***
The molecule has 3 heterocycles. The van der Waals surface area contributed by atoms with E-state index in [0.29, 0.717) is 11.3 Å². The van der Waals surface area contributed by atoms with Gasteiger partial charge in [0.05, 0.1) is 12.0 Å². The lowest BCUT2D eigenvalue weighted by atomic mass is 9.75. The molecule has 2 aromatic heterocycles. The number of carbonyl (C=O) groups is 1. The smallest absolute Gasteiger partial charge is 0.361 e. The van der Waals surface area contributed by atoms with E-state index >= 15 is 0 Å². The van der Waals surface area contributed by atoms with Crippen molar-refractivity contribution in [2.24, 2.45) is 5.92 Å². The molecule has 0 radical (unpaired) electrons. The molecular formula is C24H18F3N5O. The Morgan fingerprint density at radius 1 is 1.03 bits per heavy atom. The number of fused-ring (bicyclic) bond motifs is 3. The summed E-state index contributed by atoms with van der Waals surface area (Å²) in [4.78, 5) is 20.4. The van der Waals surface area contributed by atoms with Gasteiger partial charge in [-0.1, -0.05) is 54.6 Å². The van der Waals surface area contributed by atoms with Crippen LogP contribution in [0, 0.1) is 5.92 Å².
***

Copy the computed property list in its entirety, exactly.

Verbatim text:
The molecule has 3 heterocycles. The van der Waals surface area contributed by atoms with E-state index in [0.29, 0.717) is 11.3 Å². The van der Waals surface area contributed by atoms with Gasteiger partial charge in [0.05, 0.1) is 12.0 Å². The lowest BCUT2D eigenvalue weighted by atomic mass is 9.75. The molecule has 2 aromatic heterocycles. The number of carbonyl (C=O) groups is 1. The smallest absolute Gasteiger partial charge is 0.361 e. The van der Waals surface area contributed by atoms with E-state index >= 15 is 0 Å². The van der Waals surface area contributed by atoms with Crippen molar-refractivity contribution in [2.24, 2.45) is 5.92 Å². The molecule has 0 radical (unpaired) electrons. The molecular formula is C24H18F3N5O. The Morgan fingerprint density at radius 1 is 1.03 bits per heavy atom. The number of fused-ring (bicyclic) bond motifs is 3. The summed E-state index contributed by atoms with van der Waals surface area (Å²) in [4.78, 5) is 20.4. The van der Waals surface area contributed by atoms with Gasteiger partial charge in [-0.1, -0.05) is 54.6 Å². The van der Waals surface area contributed by atoms with Crippen LogP contribution in [0, 0.1) is 5.92 Å².